When was the last time you downloaded a song? Did you excitedly watch the status of your download while you waited? That progress indicator you were watching was a microinteraction, my friend! As you may already know, with great user experience and user interface design “the devil is in the details.” You can’t have an amazing digital experience if the details aren’t thought through and executed well. If microinteractions are designed successfully, they make a mediocre experience great, memorable and leave users wanting to return.
What are microinteractions exactly? They’re small, single-use case interactions designed to relay information. They typically go unnoticed when they’re designed well, but indicate to a user that everything is running smoothly. The result is a heightened overall experience.
A few examples of microinteractions:
How microinteractions are structured
Typically, microinteractions have four main components, as defined by Dan Saffer in his book Microinteractions:
It’s not evident how important microinteractions are until they’re absent. How frustrating is it when you click on a link and there’s absolutely no indication that your click was successful? A well-designed microinteraction in an instance like this would provide a user with feedback that their command was received, and that the next page is loading. This feedback would be even more pleasing if it indicated the loading status as well.
“47% of users expect a webpage or an app to load in two seconds or less. After four seconds, the average user starts getting frustrated and after eight seconds, they leave. In fact, a one-second delay in your site speed can result in a 7% reduction in customer conversions.” What mitigates this frustration? Information. When users know what’s happening, they’re less frustrated. Why would a user keep coming back to your product if it causes them frustration? The short answer is that they wouldn’t.
One of the greatest benefits of microinteractions is their ability to humanise a digital experience. They do so by bridging the communication gap between a product and its user. Specifically, microinteractions provide users with information regarding their actions. Microinteractions may also increase a user’s trust in your product, according to a study conducted at the Norwegian University of Science and Technology that explored the effects of microinteractions in the context of banking applications. Communication is extremely important, whether the information being communicated is on a conscious level or not. If communication is heavily one-sided, it’s incredibly frustrating for users. If communication is seamless and consistent, it can increase a user’s trust.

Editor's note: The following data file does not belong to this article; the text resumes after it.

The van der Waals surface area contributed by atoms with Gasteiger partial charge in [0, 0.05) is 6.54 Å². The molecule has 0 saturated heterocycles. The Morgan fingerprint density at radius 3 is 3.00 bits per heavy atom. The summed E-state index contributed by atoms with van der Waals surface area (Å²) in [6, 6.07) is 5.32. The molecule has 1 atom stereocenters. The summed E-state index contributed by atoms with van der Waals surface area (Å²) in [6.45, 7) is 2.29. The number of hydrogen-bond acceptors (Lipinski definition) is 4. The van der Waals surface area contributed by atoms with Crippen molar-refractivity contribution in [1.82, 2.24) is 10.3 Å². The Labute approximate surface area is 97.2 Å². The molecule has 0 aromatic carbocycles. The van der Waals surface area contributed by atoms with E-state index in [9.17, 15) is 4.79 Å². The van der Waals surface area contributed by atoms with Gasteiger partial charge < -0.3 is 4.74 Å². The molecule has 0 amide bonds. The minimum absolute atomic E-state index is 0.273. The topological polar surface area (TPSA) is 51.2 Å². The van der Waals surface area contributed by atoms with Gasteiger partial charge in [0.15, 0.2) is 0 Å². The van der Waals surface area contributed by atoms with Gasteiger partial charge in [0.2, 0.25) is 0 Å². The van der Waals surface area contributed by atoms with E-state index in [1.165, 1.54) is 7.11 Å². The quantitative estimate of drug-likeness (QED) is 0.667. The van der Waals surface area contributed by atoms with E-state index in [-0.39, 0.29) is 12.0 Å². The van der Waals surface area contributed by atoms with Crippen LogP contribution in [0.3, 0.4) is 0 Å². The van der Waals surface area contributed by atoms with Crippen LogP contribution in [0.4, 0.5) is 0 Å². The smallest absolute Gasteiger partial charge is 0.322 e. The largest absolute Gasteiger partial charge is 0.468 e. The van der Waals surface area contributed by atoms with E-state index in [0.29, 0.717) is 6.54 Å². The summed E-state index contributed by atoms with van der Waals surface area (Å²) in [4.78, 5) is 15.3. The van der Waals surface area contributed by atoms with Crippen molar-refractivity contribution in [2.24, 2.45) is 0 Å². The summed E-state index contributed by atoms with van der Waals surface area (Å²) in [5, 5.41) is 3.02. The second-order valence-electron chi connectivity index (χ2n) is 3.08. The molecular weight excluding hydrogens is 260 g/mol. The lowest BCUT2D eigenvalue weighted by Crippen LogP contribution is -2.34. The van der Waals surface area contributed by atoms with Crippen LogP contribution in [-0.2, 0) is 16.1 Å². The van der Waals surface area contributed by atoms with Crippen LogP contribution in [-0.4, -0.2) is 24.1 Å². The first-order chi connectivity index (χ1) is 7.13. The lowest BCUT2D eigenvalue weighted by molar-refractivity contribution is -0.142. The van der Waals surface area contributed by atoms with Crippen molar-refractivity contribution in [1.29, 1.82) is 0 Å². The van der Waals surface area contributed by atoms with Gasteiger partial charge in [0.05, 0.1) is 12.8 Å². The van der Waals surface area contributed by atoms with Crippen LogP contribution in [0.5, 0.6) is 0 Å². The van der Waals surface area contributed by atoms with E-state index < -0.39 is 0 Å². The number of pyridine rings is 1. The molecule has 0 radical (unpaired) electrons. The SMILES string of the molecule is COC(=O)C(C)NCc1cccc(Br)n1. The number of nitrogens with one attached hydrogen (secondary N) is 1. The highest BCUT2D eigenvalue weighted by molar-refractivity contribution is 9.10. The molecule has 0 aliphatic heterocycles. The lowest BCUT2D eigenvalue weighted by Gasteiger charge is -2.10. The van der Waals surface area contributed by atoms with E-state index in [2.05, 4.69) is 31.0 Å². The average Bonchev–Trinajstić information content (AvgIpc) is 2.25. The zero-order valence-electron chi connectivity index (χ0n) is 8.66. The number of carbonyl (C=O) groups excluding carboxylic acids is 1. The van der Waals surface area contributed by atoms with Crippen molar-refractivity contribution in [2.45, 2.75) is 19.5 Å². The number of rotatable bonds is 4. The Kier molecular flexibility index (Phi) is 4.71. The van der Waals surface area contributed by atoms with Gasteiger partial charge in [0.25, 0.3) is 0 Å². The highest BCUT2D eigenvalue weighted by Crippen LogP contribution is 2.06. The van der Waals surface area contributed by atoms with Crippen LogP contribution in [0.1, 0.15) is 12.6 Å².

Microinteractions are a small but mighty tool for great UX. They have great benefits but that doesn’t mean you should go overboard with them. At a subconscious level, a balanced number of well-designed microinteractions make web and digital product experiences pleasant. Dan Saffer, in his book Microinteractions, said “Microinteractions are an exercise in restraint, in doing as much as possible with as little as possible. Embrace the constraints and focus your attention on doing one thing well. Mies van der Rohe’s mantra of “less is more” should be the microinteraction designer’s mantra as well.” As you can see, it is necessary to understand balance in order to design a great experience. Essentially, microinteractions should be designed well, but too many microinteractions can leave a user feeling overwhelmed and increase their cognitive load.
How do you identify the need for microinteractions in your interface design? This is where usability testing plays a huge role. When a digital product is tested, it’s important to pay close attention to instances where the user seems confused or frustrated. What were they trying to achieve at that moment and is there anything you could add that would make their next steps more clear? Is there information missing? Keep in mind, removing something could be the answer.
A major shift in the digital landscape is happening and an increasing number of companies are focusing on their users’ digital experiences.
People often ask "what does good UX look like?". More often than not, people argue it’s how it looks, especially in the Gulf region which is not as digitally mature. Other people say it’s how it works, which is partly true, but again, not the right answer. Yes, design and functionality are important, but we're here to let you in on a little secret: good UX is about how it makes you FEEL.
In case you missed it, yesterday we touched on the importance of giving your customers a memorable experience by reducing cognitive load and making the experience user-centric. Today we’ll show you how to make it user-centric by matching the real world - one of the key UX principles.